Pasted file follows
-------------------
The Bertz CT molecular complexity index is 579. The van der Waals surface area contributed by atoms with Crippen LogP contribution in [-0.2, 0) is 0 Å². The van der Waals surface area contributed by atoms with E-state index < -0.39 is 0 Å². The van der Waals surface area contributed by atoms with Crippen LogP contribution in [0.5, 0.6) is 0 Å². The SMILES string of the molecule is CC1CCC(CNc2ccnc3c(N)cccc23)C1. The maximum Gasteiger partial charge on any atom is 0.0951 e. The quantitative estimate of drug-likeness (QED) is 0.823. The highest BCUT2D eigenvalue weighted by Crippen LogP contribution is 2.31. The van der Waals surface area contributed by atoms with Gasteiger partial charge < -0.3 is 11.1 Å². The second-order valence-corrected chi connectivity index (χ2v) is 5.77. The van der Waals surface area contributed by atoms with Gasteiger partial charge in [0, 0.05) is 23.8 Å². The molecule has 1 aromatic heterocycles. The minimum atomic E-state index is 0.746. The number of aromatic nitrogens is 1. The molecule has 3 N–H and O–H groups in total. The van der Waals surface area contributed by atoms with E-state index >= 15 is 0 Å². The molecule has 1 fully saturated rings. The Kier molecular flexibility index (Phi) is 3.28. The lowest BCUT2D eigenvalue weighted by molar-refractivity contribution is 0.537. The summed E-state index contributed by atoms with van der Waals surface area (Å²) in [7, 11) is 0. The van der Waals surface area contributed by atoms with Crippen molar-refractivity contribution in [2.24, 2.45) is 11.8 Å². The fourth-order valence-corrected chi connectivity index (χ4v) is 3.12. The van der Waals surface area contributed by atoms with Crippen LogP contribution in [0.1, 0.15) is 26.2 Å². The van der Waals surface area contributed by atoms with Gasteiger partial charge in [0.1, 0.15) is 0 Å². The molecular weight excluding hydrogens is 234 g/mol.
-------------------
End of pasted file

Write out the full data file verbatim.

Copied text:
The Bertz CT molecular complexity index is 579. The van der Waals surface area contributed by atoms with Crippen LogP contribution in [-0.2, 0) is 0 Å². The van der Waals surface area contributed by atoms with E-state index < -0.39 is 0 Å². The van der Waals surface area contributed by atoms with Crippen LogP contribution in [0.5, 0.6) is 0 Å². The SMILES string of the molecule is CC1CCC(CNc2ccnc3c(N)cccc23)C1. The maximum Gasteiger partial charge on any atom is 0.0951 e. The quantitative estimate of drug-likeness (QED) is 0.823. The highest BCUT2D eigenvalue weighted by Crippen LogP contribution is 2.31. The van der Waals surface area contributed by atoms with Gasteiger partial charge < -0.3 is 11.1 Å². The second-order valence-corrected chi connectivity index (χ2v) is 5.77. The van der Waals surface area contributed by atoms with Gasteiger partial charge in [0, 0.05) is 23.8 Å². The molecule has 1 aromatic heterocycles. The minimum atomic E-state index is 0.746. The number of aromatic nitrogens is 1. The molecule has 3 N–H and O–H groups in total. The van der Waals surface area contributed by atoms with E-state index >= 15 is 0 Å². The molecule has 1 fully saturated rings. The Kier molecular flexibility index (Phi) is 3.28. The lowest BCUT2D eigenvalue weighted by molar-refractivity contribution is 0.537. The summed E-state index contributed by atoms with van der Waals surface area (Å²) in [7, 11) is 0. The van der Waals surface area contributed by atoms with Crippen molar-refractivity contribution in [2.24, 2.45) is 11.8 Å². The fourth-order valence-corrected chi connectivity index (χ4v) is 3.12. The van der Waals surface area contributed by atoms with Crippen LogP contribution in [0.1, 0.15) is 26.2 Å². The van der Waals surface area contributed by atoms with Gasteiger partial charge in [0.1, 0.15) is 0 Å². The molecular weight excluding hydrogens is 234 g/mol.